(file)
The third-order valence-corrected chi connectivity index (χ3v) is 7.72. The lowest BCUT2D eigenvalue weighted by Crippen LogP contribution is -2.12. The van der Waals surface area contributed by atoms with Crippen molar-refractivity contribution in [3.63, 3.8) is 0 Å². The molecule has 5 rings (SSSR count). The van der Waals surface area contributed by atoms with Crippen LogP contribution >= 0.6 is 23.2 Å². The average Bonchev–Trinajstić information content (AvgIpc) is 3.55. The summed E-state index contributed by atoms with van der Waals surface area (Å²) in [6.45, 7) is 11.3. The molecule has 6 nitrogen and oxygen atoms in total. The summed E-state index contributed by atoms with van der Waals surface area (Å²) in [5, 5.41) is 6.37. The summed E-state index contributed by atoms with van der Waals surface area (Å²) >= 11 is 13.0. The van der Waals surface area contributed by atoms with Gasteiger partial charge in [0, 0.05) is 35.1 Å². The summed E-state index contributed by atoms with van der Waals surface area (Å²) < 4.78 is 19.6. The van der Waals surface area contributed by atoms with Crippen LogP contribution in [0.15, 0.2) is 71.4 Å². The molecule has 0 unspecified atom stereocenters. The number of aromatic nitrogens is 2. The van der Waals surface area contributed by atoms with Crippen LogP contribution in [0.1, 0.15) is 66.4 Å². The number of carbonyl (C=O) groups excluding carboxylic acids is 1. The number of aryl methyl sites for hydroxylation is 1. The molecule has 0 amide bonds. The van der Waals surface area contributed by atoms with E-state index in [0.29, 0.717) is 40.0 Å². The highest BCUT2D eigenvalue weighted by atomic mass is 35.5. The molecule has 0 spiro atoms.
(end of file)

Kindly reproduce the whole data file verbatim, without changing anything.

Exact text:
The third-order valence-corrected chi connectivity index (χ3v) is 7.72. The lowest BCUT2D eigenvalue weighted by Crippen LogP contribution is -2.12. The van der Waals surface area contributed by atoms with Crippen molar-refractivity contribution in [3.63, 3.8) is 0 Å². The molecule has 5 rings (SSSR count). The van der Waals surface area contributed by atoms with Crippen LogP contribution >= 0.6 is 23.2 Å². The average Bonchev–Trinajstić information content (AvgIpc) is 3.55. The summed E-state index contributed by atoms with van der Waals surface area (Å²) in [6.45, 7) is 11.3. The molecule has 6 nitrogen and oxygen atoms in total. The summed E-state index contributed by atoms with van der Waals surface area (Å²) in [5, 5.41) is 6.37. The summed E-state index contributed by atoms with van der Waals surface area (Å²) >= 11 is 13.0. The van der Waals surface area contributed by atoms with Gasteiger partial charge in [0, 0.05) is 35.1 Å². The summed E-state index contributed by atoms with van der Waals surface area (Å²) < 4.78 is 19.6. The van der Waals surface area contributed by atoms with Crippen LogP contribution in [0.15, 0.2) is 71.4 Å². The molecule has 0 unspecified atom stereocenters. The number of aromatic nitrogens is 2. The van der Waals surface area contributed by atoms with Crippen LogP contribution in [0.1, 0.15) is 66.4 Å². The number of carbonyl (C=O) groups excluding carboxylic acids is 1. The number of aryl methyl sites for hydroxylation is 1. The molecule has 0 amide bonds. The van der Waals surface area contributed by atoms with E-state index in [0.29, 0.717) is 40.0 Å². The highest BCUT2D eigenvalue weighted by atomic mass is 35.5. The molecule has 0 spiro atoms.